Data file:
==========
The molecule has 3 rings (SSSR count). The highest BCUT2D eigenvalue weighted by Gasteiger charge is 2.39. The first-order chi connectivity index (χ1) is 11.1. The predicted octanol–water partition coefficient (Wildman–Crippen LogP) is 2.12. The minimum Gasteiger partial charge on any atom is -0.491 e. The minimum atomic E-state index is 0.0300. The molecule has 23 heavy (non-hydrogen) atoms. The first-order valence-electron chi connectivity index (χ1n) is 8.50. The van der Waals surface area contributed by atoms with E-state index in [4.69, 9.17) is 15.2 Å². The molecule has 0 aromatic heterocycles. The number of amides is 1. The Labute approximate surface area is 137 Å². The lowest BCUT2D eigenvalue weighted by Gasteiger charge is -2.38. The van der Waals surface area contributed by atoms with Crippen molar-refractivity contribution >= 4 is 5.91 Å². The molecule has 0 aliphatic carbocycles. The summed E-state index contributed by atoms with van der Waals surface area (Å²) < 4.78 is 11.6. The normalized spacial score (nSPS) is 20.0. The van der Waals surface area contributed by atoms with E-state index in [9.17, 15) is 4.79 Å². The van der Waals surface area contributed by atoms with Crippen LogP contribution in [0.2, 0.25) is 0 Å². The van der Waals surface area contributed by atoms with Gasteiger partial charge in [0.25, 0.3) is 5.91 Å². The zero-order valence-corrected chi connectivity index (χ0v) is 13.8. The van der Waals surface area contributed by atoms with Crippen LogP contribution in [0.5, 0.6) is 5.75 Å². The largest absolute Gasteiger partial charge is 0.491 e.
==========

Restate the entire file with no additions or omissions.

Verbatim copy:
The molecule has 3 rings (SSSR count). The highest BCUT2D eigenvalue weighted by Gasteiger charge is 2.39. The first-order chi connectivity index (χ1) is 11.1. The predicted octanol–water partition coefficient (Wildman–Crippen LogP) is 2.12. The minimum Gasteiger partial charge on any atom is -0.491 e. The minimum atomic E-state index is 0.0300. The molecule has 23 heavy (non-hydrogen) atoms. The first-order valence-electron chi connectivity index (χ1n) is 8.50. The van der Waals surface area contributed by atoms with E-state index in [4.69, 9.17) is 15.2 Å². The molecule has 0 aromatic heterocycles. The number of amides is 1. The Labute approximate surface area is 137 Å². The lowest BCUT2D eigenvalue weighted by Gasteiger charge is -2.38. The van der Waals surface area contributed by atoms with Crippen molar-refractivity contribution >= 4 is 5.91 Å². The molecule has 0 aliphatic carbocycles. The summed E-state index contributed by atoms with van der Waals surface area (Å²) < 4.78 is 11.6. The normalized spacial score (nSPS) is 20.0. The van der Waals surface area contributed by atoms with E-state index in [9.17, 15) is 4.79 Å². The van der Waals surface area contributed by atoms with Crippen LogP contribution in [0.2, 0.25) is 0 Å². The van der Waals surface area contributed by atoms with Gasteiger partial charge in [0.25, 0.3) is 5.91 Å². The zero-order valence-corrected chi connectivity index (χ0v) is 13.8. The van der Waals surface area contributed by atoms with Crippen LogP contribution in [0.5, 0.6) is 5.75 Å². The largest absolute Gasteiger partial charge is 0.491 e.